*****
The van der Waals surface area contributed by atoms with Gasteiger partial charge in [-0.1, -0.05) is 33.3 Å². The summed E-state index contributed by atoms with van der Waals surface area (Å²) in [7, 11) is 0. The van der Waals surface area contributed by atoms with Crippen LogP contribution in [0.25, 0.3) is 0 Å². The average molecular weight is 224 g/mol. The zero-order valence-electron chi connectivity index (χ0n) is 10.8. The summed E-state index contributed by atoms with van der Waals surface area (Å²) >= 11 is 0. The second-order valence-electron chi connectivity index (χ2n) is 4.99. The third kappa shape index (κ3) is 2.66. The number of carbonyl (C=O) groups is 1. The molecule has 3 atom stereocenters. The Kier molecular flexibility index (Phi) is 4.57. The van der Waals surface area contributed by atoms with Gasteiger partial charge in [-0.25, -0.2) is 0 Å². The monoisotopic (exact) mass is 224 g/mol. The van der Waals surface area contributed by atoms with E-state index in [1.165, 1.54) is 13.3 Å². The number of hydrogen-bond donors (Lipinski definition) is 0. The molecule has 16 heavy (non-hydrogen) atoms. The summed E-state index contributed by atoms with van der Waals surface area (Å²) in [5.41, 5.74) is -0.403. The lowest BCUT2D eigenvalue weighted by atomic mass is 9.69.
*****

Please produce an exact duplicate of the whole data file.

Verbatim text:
The van der Waals surface area contributed by atoms with Gasteiger partial charge in [-0.1, -0.05) is 33.3 Å². The summed E-state index contributed by atoms with van der Waals surface area (Å²) in [7, 11) is 0. The van der Waals surface area contributed by atoms with Crippen LogP contribution in [0.25, 0.3) is 0 Å². The average molecular weight is 224 g/mol. The zero-order valence-electron chi connectivity index (χ0n) is 10.8. The summed E-state index contributed by atoms with van der Waals surface area (Å²) >= 11 is 0. The second-order valence-electron chi connectivity index (χ2n) is 4.99. The third kappa shape index (κ3) is 2.66. The number of carbonyl (C=O) groups is 1. The molecule has 3 atom stereocenters. The Kier molecular flexibility index (Phi) is 4.57. The van der Waals surface area contributed by atoms with Gasteiger partial charge in [-0.25, -0.2) is 0 Å². The monoisotopic (exact) mass is 224 g/mol. The van der Waals surface area contributed by atoms with E-state index in [1.165, 1.54) is 13.3 Å². The number of hydrogen-bond donors (Lipinski definition) is 0. The molecule has 16 heavy (non-hydrogen) atoms. The summed E-state index contributed by atoms with van der Waals surface area (Å²) in [5.41, 5.74) is -0.403. The lowest BCUT2D eigenvalue weighted by atomic mass is 9.69.